Trapped at home!

By Leslie Holmes, Childhelp Foster Care Family Recruiter

I’ve been trapped. I have been held against my will. I’m a prisoner in my own home. It feels as if I have been given “house arrest.”

Oh alright, it isn’t quite that dramatic but it is difficult, nevertheless.

You see, after having been exposed to COVID-19, I have been quarantined for 14 days.

I have worked from home, paced my house and my yard, stared at and counted the tomatoes growing on the vine … twice, cleaned out a closet, made many messes, and blown my diet.

The truth is, I am created to be with others. I realize many can handle the isolation of a shutdown and being quarantined like a pro. Unfortunately, that would not be me. If anything it has reminded me of how much I NEED others.

Photo by Chris Clogg, Public Domain

How much I yearn for a variety of things to do.

How much I gain from interaction with others.

How irritable I can become when I have so little outside stimulation.

I feel lazy. Unproductive. And maybe a little depressed.

The one thing I have thought about, during the many hours of solitude, is how difficult it must be when a child is trapped in their own home. For me, isolation will eventually come to an end and once again I’ll have the stimulation I need for healthy survival. But for children who come from hard places, the isolation and lack of stimulation is never-ending. When children come to us lethargic, unmotivated, and irritable, it should not be any great surprise as to why.

Our brains are made for stimulation. From the moment we are born, we are designed to be engaged. Our mamas and daddies oooh and ahhh and coo as they make eye contact and we coo right back at them. As we grow, we giggle at their many faces, imitate their sounds, and begin to freely explore under their watchful eye. This is such a natural progression that we hardly take notice.

But it isn’t hard to see when a child hasn’t received this very early intervention and has been a prisoner trapped in their own tiny jail cell. Children who have been neglected have long-term effects that are noticed, not only in the very images of their brain, but also in nearly every area of their life.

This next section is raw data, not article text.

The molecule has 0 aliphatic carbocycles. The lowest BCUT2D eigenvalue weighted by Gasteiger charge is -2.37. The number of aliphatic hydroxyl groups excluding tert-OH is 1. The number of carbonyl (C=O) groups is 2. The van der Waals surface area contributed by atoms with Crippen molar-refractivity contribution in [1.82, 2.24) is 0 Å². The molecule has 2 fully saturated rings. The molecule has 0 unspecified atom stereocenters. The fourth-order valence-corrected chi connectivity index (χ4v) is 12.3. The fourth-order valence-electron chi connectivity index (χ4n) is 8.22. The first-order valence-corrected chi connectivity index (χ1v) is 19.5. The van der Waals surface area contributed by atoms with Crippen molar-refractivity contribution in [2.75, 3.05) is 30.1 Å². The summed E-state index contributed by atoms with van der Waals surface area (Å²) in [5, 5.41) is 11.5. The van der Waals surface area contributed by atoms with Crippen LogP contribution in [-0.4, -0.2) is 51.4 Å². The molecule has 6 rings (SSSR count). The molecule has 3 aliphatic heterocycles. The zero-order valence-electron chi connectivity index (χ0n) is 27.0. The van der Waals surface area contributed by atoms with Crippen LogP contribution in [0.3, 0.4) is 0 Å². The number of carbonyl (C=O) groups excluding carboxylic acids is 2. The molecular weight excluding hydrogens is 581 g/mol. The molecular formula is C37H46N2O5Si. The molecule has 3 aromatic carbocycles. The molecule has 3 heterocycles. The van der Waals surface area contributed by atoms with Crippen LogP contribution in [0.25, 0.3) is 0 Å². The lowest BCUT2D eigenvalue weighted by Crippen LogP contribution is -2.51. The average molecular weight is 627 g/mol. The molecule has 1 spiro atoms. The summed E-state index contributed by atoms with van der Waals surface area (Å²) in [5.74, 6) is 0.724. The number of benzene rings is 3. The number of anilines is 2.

They are dysregulated. They can’t process instructions. They are often unable to pay attention. They can be hyperactive and attention-seeking … or barely able to keep their eyes open. They might be the ones causing conflict in the home or classroom.

They are troubled.

And no wonder. Those fragile little brains have been starved of the very things that help them grow: good nutrition, healthy, loving interaction, and educational stimulation. Over time, tiny little branch-like brain stems, having been cut off from a productive world, wither from neglect, and the connections seem lost forever.

But then comes the miracle …

The rays of sunlight break through the prison bars of darkness that overshadowed a child’s life and those withered branches can be nourished. Good, healthy rain falls down on those dry, thirsty roots, and little flowers of knowledge, personality, and intelligence break free. At first, they might drain dry the one offering nourishment, but eventually they flourish and are satisfied.

They fully bloom. They are set free from isolation and are introduced to a life where they will be released to finally grow.

Our children’s brains can be repaired. Loving parents can change the makeup of a neglected child’s brain and connections can be made where there was barren emptiness and isolation before.

Using models like Trust-Based Relational Intervention, skilled case managers and foster parents with Childhelp use the language of play to open up worlds of communication and build trust. Feelings and thoughts that have largely been held captive are set free when connection is the goal. Using figurines, dolls, puppets, sand and art therapy, children learn — maybe for the first time — to trust.

Play is the language of a hurting child and the key to unlock a child’s soul. At Childhelp, we understand that connection is the root that leads to healing.

We are gardeners with a whole shed full of tools. We are pardoners of an unfair prison sentence and guide to the path of freedom. We are nourishers of little brains. Friends, see the power you have to end the isolation.

Every wound healed. Every child, a home.

For many, being stuck at home during the COVID-19 crisis is a burden, but consider how precious “home” is to a Childhelp foster child. This is a time we can all use and share tips to calm the chaos and open hearts. This blog originally appeared at Childhelp Foster Family Agency of E. TN, where Leslie often shares a look at the families that open their hearts and homes to children in need and the work of her incredible Childhelp team.